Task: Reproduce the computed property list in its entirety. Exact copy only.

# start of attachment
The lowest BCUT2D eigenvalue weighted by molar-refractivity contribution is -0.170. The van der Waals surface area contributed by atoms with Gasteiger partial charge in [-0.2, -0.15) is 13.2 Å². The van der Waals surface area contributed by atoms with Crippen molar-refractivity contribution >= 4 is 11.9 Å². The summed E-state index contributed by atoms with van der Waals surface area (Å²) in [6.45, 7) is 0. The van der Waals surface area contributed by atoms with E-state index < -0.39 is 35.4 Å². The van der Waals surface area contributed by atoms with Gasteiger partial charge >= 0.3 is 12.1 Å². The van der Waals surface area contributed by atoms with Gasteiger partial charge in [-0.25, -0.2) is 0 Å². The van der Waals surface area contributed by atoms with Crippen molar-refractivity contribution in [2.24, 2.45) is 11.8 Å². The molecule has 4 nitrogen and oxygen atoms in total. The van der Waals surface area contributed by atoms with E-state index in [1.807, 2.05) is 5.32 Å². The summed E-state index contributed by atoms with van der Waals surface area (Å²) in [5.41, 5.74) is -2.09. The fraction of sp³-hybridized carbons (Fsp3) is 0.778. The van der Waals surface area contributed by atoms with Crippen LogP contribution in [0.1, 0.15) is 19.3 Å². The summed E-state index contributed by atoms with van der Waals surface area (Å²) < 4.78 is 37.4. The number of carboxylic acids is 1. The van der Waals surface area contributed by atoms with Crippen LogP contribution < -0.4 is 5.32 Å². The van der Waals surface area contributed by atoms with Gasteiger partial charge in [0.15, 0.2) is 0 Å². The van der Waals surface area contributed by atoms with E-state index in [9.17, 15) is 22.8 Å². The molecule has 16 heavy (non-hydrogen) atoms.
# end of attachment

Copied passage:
The lowest BCUT2D eigenvalue weighted by molar-refractivity contribution is -0.170. The van der Waals surface area contributed by atoms with Gasteiger partial charge in [-0.2, -0.15) is 13.2 Å². The van der Waals surface area contributed by atoms with Crippen molar-refractivity contribution >= 4 is 11.9 Å². The summed E-state index contributed by atoms with van der Waals surface area (Å²) in [6.45, 7) is 0. The van der Waals surface area contributed by atoms with E-state index < -0.39 is 35.4 Å². The van der Waals surface area contributed by atoms with Gasteiger partial charge >= 0.3 is 12.1 Å². The van der Waals surface area contributed by atoms with Gasteiger partial charge in [-0.25, -0.2) is 0 Å². The van der Waals surface area contributed by atoms with Crippen molar-refractivity contribution in [2.24, 2.45) is 11.8 Å². The molecule has 4 nitrogen and oxygen atoms in total. The van der Waals surface area contributed by atoms with E-state index in [1.807, 2.05) is 5.32 Å². The summed E-state index contributed by atoms with van der Waals surface area (Å²) in [5.41, 5.74) is -2.09. The fraction of sp³-hybridized carbons (Fsp3) is 0.778. The van der Waals surface area contributed by atoms with Crippen LogP contribution in [0.1, 0.15) is 19.3 Å². The summed E-state index contributed by atoms with van der Waals surface area (Å²) < 4.78 is 37.4. The number of carboxylic acids is 1. The van der Waals surface area contributed by atoms with Crippen LogP contribution < -0.4 is 5.32 Å². The van der Waals surface area contributed by atoms with Gasteiger partial charge in [0.15, 0.2) is 0 Å². The van der Waals surface area contributed by atoms with E-state index in [9.17, 15) is 22.8 Å². The molecule has 16 heavy (non-hydrogen) atoms.